Bursting the Bubble

The Great Unravelling: How Digitalisation will change Society

13 October 2016 | by

The digitalisation of industry is a revolution. It will accelerate innovation and drive productivity. It heralds a new era and promises a future of smart manufacturing, customised products and increased coordination between supply and demand.

Some, however, are more cautious about the whole thing. While the Commission presented its strategy to digitise industry and, in essence, support the automation of production, Commissioner for Employment Marianne Thyssen stated that the industrial transition towards a digital revolution entails a “fundamental transformation of the world of work.” How she sees this transformation exactly is not clear. But her statement seems to indicate an awareness of a deep conflict in European policy making, as the eagerness of the Commission to leap forward technologically may be odds with another important driving force of the economy, namely, employment.

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Economic and Monetary Union (EMU), and the World

11 October 2016 | by

Since the advent of the Bretton Woods System when the dollar was issued as an international reserve currency, Europeans especially the French, decried ‘le privilege exorbitant’ of the US. Indeed, the exorbitant privilege was used and misused throughout the 1960s, to pay for Johnson’s New Society and for the Vietnam war. This currency power has many benefits, so with the start of the monetary cooperation in Europe, the EU wanted something for itself like the dollar, so it created the euro. Hence, the euro is used widely as a reserve currency entailing special benefits for the Economic and Monetary Union (EMU).

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Hungary’s lose-lose referendum

30 September 2016 | by

Hungarians will be casting ballots in a controversial referendum on EU migrant quotas this Sunday. Or so the government of the country’s outspoken conservative prime minister, Viktor Orbán hopes. In an attempt to gain further political momentum, the ruling Fidesz party has put enormous efforts into mobilising voters in order to reach the 50% turnout threshold for validity. At a time when the idea of mandatory refugee resettlement quotas seems to be politically dead, the question itself makes little sense legally or substantively speaking. Nevertheless, Fidesz has been running an overwhelming scaremongering campaign for months, depicting the referendum as a matter of life or death. What is Sunday’s ballot all about, and what does it mean for Europe?

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The Commission’s Transport Decarbonisation Communication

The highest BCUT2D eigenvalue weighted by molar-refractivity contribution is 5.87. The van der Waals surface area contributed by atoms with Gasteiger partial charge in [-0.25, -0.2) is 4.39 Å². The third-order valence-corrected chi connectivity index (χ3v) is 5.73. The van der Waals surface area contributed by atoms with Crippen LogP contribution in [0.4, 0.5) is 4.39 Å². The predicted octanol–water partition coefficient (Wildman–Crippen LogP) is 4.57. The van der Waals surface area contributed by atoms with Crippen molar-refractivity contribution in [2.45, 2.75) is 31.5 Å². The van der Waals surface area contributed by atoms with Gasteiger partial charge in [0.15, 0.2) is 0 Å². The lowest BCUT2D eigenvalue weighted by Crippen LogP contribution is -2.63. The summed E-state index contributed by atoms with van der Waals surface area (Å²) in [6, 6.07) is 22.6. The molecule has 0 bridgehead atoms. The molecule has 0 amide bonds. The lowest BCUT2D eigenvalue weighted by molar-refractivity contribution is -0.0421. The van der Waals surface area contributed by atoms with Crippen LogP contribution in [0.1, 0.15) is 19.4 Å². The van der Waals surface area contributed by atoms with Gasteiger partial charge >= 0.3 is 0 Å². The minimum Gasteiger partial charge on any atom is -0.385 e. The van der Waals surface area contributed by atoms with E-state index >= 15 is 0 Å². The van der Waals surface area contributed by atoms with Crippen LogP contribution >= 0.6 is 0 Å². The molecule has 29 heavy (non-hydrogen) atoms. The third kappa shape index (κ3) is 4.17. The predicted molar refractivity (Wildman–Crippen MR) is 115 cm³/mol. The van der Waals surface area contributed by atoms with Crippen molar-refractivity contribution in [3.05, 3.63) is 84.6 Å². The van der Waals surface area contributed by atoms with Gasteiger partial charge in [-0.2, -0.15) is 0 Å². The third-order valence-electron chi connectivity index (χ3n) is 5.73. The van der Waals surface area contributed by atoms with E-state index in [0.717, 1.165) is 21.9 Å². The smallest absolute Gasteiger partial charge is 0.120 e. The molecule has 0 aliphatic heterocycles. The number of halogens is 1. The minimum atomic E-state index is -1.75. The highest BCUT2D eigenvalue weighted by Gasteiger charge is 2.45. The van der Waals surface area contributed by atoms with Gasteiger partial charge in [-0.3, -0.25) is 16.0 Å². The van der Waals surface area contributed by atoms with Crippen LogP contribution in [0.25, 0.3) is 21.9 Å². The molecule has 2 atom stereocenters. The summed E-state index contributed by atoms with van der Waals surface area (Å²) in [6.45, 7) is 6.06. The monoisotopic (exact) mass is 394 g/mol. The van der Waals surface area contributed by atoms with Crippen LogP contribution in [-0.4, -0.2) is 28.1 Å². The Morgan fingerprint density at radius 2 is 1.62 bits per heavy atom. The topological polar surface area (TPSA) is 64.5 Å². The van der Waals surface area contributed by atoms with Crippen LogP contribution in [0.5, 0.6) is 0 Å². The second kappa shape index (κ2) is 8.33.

29 September 2016 | by

Environment has become a big topic in the public sphere. From agriculture to energy production, we care about how what we use is being produced. We know public awareness efforts are paying off as well; all industries have notably reduced their impact on the planet, even if not at the pace we would want them to. However there is one exception to the rule – the transport sector. This is why we witnessed the release of the Transport Decarbonisation Communication that aims to change the situation.

It is worth noting that Communications are not legally binding. They don’t have the power to compel EU Member States to act in a particular way. However, they are used to indicate Commission’s position on an issue and its future plans.

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Bratislava Summit: beginning of the end for the EU?

26 September 2016 | by

The recent Bratislava summit was supposed to be the beginning of a long and arduous process of the EU’s own reinvention in its post-Brexit reality. The process was to be kick-started in Bratislava and it was to demonstrate the unity of EU Member States. Instead, the meeting in Slovakia was broken off in a spirit that resembled everything but unity.

The Bratislava summit had a symbolic role to play in that its main purpose was to communicate the determination of the leaders to work together on ushering in a new vision of Europe. One that would bridge the widening gap between the citizens and their trust in the EU, one that would regain control over the migration crisis, one that would offer a sense of security.

In other words, and despite the so-called Bratislava declaration signed by all 27 EU leaders (the UK was not invited), the summit was never going to produce any meaningful and concrete outcomes. But if symbolism and unity are the two benchmarks by which we are to assess the meeting, then one has to admit that Bratislava was a failure. The European Union, visibly struggling to overcome the catalogue of internal and external crises, is abandoning the symbols of unity and replacing them with the new game in town: disintegration.

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